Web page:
Meet Occupational Therapist and Certified Hand Therapist Jill Jakub
Earlier in her career, Jill Jakub can remember working with another therapist who provided specialized care for patients with upper extremity injuries and traumas.
That person was a certified hand therapist.
“I thought she was able to do some really cool things and saw some impressive recoveries,” said Jakub, who is an occupational therapist at Columbus Community Hospital’s Rehabilitative Services.
Her interest was sparked and, two years ago, Jakub became a certified hand therapist too.
“Our hands are amazing tools. I think people oftentimes take them for granted. You don’t realize how important they are until you have an injury or can’t use them as you once did,” she said.
Jakub, who is also a certified lymphedema therapist, has been an occupational therapist since 2005 and has been employed at CCH for the past 10 years. She has always worked with patients needing rehabilitation of their hands, wrists and elbows. Having her hand therapist certification gives her additional knowledge to better treat that area of the body.
“The credential as a certified hand therapist identifies that I have advanced knowledge of upper extremity treatment. I think a lot of surgeons seek that out depending on the type of injuries that their patients may have,” Jakub said.
To attain the certification, a therapist is required to have 4,000 hours or more of direct practice in hand therapy. They also must successfully complete a comprehensive exam.
Becoming a certified hand therapist is the highest level of achievement someone could have for that specialized focus, said Doug Janssen, rehabilitation services director at CCH.
“The patient will get to experience the highest level of care they can for their hand and hand function because it is such a complexly designed part of our body. They get to really experience a clinician who knows all the ins and outs of how to manage and treat it best. That’s a huge positive,” Janssen said.
Certified hand therapists can treat a variety of injuries. Jakub said she has worked with patients who have arthritis, tendon injuries, fractures, nerve injuries, chronic conditions and amputations to the upper extremity.
When a patient comes to Jakub, an initial evaluation is done to identify areas that need to be addressed, whether that is range of motion, strength, coordination or function.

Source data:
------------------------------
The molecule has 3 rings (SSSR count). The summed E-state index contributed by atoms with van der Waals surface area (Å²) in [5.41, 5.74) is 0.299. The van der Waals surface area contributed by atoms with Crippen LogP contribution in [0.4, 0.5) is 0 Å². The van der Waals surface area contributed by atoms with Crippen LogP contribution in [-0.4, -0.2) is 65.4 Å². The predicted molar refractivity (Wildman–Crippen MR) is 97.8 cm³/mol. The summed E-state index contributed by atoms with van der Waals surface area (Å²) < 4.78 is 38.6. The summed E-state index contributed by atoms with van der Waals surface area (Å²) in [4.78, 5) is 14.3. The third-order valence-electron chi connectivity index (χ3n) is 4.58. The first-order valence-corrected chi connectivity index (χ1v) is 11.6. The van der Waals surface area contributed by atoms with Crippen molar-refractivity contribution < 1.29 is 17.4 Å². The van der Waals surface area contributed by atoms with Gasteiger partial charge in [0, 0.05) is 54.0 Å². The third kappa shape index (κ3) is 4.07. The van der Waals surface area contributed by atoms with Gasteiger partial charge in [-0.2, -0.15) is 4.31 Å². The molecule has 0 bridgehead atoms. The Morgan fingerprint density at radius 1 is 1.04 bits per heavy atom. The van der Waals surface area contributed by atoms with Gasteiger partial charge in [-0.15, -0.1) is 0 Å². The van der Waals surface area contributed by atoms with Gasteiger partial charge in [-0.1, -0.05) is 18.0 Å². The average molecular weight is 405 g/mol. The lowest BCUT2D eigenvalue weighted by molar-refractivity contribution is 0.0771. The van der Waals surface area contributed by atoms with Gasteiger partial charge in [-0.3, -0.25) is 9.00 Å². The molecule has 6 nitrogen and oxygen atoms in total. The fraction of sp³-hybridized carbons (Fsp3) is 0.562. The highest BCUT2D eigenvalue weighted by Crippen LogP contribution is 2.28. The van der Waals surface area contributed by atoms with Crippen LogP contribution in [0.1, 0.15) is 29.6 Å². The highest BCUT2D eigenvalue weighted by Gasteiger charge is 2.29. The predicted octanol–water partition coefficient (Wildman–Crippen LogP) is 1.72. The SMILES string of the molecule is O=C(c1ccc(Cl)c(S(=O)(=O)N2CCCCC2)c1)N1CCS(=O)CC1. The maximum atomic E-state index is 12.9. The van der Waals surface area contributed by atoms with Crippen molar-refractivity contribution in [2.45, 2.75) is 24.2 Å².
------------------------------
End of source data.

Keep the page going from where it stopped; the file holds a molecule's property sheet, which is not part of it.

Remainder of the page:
“Then I come up with exercise programs or maybe we would do some splinting or some other treatments to help them reach their goals and improve their function,” she said.
As both an occupational therapist and certified hand therapist, Jakub said she takes a more comprehensive approach to the recovery process. The course of action can depend on the goal of the patient, whether they want to get back to work or to be able to do tasks at home.
“Some patient’s goal is to change a diaper and others have a goal of return to work on an assembly line where they are doing a lot of lifting,” Jakub said.
Recovering from any injury is challenging physically, but it can also have a mental impact on a patient. That is especially true of trauma to hands.
“We get so much information from our hands.
When you can’t use them as you normally would, people can struggle with that,” Jakub said.
She said there is an emotional component that can go along with a hand injury.
“Maybe they’ve hand an amputation or significant injury. Think about it. When you meet someone, you shake their hand. Or there’s the act of holding a baby or holding the hand of someone you love. Sometimes an injury to the upper extremity can affect people differently because of that,” Jakub said.
Jakub enjoys helping these patients recover and reach their goals.
“I have the luxury of having a job where I get to know my patients. I get to know about their lives and their families. Usually when we are done, we are friends. I also just love how intricate and complex our hands are because it is something we take for granted. It is something that when I was studying for my exam that I really began to appreciate,” she said.
To learn more about CCH’s Rehabilitative Services, visit our Rehabilitative Services page or call 402-562-3333.